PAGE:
Nvidia Delivers Ray Tracing Driver for Previous-Gen Pascal Cards, New Demos

Nvidia Delivers Ray Tracing Driver for Previous-Gen Pascal Cards, New Demos

The Geforce 425.31 Game Ready driver is available for 64-bit Windows 7 and Windows 10 OS and supports all Geforce graphics cards since Geforce 600 series. But the move also raised many questions regarding performance, or lack thereof.

The benchmarks from Nvidia illustrate the performance gap.

Second, NVIDIA is limiting ray-tracing support to its last generation Pascal-powered GeForce GTX cards, as well as its more recent Turing-powered GTX 1660 series cards. The drivers, which have always been baked into the DirectX Ray-tracing (DXR) API, will now enable GeForce GTX graphics cards to utilise the feature, albeit on a software level.

While speaking with journalists, Nvidia product manager Justin Walker said he recommends playing the games at a 1920 by 1080 resolution, and perhaps downgrading other settings. In these games you will not be aiming to run "Ultra DXR" settings if you are sporting a GTX 10 or GTX 16 card so that will of course help you to enjoy some DXR at acceptable performance levels dependent upon your PC config. "With this new driver however, GeForce GTX 1060 6GB and higher GPUs can execute ray-tracing instructions on traditional shader cores, giving gamers a taste, albeit at lower RT quality settings and resolutions, of how ray tracing will dramatically change the way games are experienced". This remains true for AMD; there is no indication thus far that it is planning to enable DXR in any of its card, despite the Neon Noir demo running on AMD hardware. According to NVIDIA, there are several techniques of doing ray tracing and the performance impact of each technique depends on a few aspects. And while NVIDIA hasn't confirmed the driver build number or given the press an advanced look at the driver, this driver should be the first public driver in NVIDIA's new Release 430 (?) driver branch. That's pretty impressive considering how much cheaper the GTX 16-series cards are, and just goes to show how much work their Turing GPU's putting in despite the absence of proper RT cores. New driver branches are some of the most interesting driver releases from NVIDIA since these are normally the break points where they introduce new features under the hood, so I'm eager to see what they have been up to since R415/R418 was first released back in October.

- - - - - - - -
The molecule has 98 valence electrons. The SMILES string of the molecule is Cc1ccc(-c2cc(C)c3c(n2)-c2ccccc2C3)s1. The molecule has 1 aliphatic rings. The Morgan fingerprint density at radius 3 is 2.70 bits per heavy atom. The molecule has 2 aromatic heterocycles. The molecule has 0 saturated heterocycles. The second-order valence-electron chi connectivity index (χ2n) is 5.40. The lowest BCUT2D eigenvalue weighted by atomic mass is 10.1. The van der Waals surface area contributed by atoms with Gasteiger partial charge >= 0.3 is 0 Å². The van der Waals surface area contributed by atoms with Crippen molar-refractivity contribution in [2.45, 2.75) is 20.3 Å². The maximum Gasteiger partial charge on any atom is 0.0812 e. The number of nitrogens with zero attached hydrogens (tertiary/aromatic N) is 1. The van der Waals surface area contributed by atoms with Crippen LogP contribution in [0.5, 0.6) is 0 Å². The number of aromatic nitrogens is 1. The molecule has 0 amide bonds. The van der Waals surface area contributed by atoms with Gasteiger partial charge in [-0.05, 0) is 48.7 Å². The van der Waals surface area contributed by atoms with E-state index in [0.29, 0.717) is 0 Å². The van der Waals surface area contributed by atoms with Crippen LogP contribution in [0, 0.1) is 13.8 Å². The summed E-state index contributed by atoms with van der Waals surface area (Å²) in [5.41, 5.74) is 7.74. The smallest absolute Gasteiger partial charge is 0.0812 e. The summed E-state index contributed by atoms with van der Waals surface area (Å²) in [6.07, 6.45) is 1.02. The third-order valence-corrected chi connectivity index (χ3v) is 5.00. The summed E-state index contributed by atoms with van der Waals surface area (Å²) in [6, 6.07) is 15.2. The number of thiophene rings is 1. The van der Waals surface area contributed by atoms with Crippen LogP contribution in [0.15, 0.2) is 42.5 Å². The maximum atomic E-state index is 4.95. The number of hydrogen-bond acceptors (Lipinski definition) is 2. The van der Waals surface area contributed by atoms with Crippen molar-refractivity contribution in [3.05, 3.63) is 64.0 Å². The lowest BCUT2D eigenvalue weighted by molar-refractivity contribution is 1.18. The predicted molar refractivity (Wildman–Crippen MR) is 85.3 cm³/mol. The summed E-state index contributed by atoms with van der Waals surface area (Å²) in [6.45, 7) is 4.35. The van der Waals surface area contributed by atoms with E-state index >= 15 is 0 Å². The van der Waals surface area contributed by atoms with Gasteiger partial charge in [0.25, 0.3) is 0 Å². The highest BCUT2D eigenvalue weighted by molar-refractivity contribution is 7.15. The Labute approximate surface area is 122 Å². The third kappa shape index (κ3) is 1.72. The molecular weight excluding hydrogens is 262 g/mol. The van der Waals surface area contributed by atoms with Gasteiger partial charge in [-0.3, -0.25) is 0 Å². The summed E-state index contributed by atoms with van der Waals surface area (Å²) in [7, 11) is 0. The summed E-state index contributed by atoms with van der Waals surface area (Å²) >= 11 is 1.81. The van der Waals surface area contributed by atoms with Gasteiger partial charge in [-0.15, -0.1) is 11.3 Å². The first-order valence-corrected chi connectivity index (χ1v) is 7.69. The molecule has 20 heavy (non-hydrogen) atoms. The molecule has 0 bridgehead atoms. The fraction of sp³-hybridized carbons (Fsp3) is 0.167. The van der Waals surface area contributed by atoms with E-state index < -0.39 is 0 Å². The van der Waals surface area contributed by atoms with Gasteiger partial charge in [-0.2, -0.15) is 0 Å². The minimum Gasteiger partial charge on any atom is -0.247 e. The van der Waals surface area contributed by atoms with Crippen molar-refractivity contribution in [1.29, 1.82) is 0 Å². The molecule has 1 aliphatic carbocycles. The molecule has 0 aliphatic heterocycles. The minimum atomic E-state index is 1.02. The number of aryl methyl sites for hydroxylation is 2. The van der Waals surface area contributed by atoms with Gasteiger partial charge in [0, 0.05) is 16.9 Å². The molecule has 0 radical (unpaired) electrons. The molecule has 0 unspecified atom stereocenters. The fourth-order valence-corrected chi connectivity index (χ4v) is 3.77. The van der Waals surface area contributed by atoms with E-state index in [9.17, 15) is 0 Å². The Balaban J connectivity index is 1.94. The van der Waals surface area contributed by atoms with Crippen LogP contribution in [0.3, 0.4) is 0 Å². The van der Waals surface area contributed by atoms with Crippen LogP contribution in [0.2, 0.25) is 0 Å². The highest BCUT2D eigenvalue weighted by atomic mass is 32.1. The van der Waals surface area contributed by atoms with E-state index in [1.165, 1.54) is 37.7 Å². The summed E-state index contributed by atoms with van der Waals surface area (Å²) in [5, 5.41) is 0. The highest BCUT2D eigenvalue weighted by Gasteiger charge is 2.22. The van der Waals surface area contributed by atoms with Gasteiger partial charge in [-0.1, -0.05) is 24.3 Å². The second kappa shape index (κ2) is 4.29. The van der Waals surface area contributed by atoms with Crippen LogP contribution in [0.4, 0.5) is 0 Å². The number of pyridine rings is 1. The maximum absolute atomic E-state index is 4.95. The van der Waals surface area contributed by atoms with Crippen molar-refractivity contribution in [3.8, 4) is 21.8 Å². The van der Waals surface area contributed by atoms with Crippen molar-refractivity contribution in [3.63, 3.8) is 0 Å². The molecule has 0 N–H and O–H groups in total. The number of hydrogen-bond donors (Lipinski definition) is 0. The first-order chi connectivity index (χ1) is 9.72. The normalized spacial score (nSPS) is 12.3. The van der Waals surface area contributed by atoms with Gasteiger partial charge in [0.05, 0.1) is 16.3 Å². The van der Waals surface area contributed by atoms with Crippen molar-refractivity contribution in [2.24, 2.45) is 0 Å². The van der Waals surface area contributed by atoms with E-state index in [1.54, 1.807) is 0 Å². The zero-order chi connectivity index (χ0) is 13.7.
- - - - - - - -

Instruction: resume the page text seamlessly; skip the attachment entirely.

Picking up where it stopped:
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Some other tidbits to get to before we look at the Nvidia-provided benchmarks: The company says most of the heavy lifting with ray tracing is handled by the GPU, not the processor.

Atomic Heart, Justice RTX, and Reflections are now all available as tech demos.

Along with today's driver release, NVIDIA and its partners are also releasing a trio of previously announced/demonstrated DXR tech demos.

Finally, NVIDIA is also calling attention to a reflections tech demo that we have seen before. And while there are now only three games featuring ray tracing effects, NVIDIA has released three tech demos for you to try. What I'm being told is that Reflections and Justice will be hosted directly by NVIDIA, whereas Atomic Heart will be hosted off-site, for anyone keeping the score.

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